When it comes to our home and the outdoors, we all want to breathe clean air and drink clean water.
When it comes to our education, we want clean copy and trust what we see and hear.
Unfortunately, we’re dealing with a wave of information pollution that is impacting our planet.
Since we all want to trust the content that we read, hear or see, the question is, how do we get better at doing this in a media world, where there are fewer gatekeepers and more channels being created every day?
The answer is that there is a growing series of solutions designed to make the information world safer. We can all play a role in vetting and potentially using some of these tools and platforms.
The backdrop is simple. The ability to exaggerate the truth, spin a conspiracy, start a hoax or spread falsehoods has never been easier due to the availability of so many channels operating without gatekeepers.
This relatively new area of disinformation can be broadly defined as false information deliberately created to mislead, create distrust and sow uncertainty and chaos.
Though used interchangeably, disinformation is not to be confused with misinformation, which, while also being false information, is created and spread unintentionally by citizens around the world.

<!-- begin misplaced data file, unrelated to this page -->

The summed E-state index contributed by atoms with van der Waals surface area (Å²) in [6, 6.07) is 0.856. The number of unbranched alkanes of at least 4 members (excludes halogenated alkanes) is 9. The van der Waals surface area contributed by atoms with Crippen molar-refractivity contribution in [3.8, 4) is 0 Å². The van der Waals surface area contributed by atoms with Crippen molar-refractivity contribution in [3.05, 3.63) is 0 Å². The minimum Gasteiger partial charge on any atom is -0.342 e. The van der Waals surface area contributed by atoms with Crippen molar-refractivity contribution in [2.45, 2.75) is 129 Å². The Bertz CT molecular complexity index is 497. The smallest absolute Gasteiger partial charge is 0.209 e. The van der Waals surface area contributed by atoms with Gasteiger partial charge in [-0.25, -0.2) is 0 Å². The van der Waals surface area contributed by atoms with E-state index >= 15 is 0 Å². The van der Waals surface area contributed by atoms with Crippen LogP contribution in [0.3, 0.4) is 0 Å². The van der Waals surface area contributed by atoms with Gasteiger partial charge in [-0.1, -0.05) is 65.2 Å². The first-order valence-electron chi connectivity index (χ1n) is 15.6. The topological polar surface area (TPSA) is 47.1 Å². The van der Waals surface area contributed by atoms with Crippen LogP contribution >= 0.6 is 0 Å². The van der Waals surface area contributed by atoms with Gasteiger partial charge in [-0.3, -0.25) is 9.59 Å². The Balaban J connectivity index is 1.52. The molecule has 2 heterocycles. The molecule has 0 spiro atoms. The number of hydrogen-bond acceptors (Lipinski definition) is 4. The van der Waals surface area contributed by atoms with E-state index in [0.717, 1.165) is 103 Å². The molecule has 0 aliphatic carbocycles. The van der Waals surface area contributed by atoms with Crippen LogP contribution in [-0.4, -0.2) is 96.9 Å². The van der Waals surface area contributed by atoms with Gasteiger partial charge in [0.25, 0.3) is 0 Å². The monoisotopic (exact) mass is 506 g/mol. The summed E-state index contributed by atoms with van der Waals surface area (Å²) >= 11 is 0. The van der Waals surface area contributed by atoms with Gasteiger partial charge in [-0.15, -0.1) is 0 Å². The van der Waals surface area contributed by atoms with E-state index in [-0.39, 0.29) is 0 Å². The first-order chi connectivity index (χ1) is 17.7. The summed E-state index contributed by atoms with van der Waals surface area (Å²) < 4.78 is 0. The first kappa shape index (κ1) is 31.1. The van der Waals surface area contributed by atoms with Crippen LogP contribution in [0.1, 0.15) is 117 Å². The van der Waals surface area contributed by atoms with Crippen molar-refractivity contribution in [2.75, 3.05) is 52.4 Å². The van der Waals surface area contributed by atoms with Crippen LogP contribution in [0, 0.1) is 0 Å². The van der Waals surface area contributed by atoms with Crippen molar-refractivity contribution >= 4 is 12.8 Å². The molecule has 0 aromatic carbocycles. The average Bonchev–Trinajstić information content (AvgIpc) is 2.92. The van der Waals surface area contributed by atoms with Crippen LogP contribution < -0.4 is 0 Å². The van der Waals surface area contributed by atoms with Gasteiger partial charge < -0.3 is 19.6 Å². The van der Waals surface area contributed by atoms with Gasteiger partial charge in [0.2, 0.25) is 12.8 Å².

The key question is what can we do about it? It is here that we look to you to join us in being part of a larger gatekeeper community to protect our global village.
There are tools, approaches and applications that can help spot disinformation, how to expose it and push back against it.
For example, First Draft News is working to help everyone from the average news consumer to newsrooms understand and deal with disinformation. It provides easy-to-use flashcards, accessible text courses, and illuminating webinars.
Poynter offers similar trainings and courses designed for the classroom, office or newsroom.
An online hub like Disinfo Cloud highlights the latest technologies and tools to help fight disinformation. It features social listening tools common in the marketing industry as well as consumer-friendly browser extensions. These help discern factual information from contested information and reputable sites from low-quality news sites that frequently peddle misleading information.
These tools are assessed according to their perceived strengths and weaknesses and their ability to help combat disinformation. Disinfo Cloud users determine which tools might best help them as they navigate the information environment. In addition, it compiles the latest news, research, and events around the world to help keep users informed of trends in misleading information.
[Editor's Note: Christina Nemr, co-author of this essay, operates DisinfoCloud.com for the US State Department.]
So, why does disinformation matter to communicators?
Our belief is that combating disinformation is an emerging discipline for communicators. If you think of it as the next generation of issues management, it becomes a skill we all need to learn and study to avoid getting caught up in the quagmire of misleading information.
The best next step is to look into the above tools and keep an eye on how innovative companies are developing solutions that may benefit all of us.
What you learn may help you protect our companies, communities, children and our countries.
Bob Pearson is founder & chair, The Next Practices Group, LLC
Christina Nemr is director, Park Advisors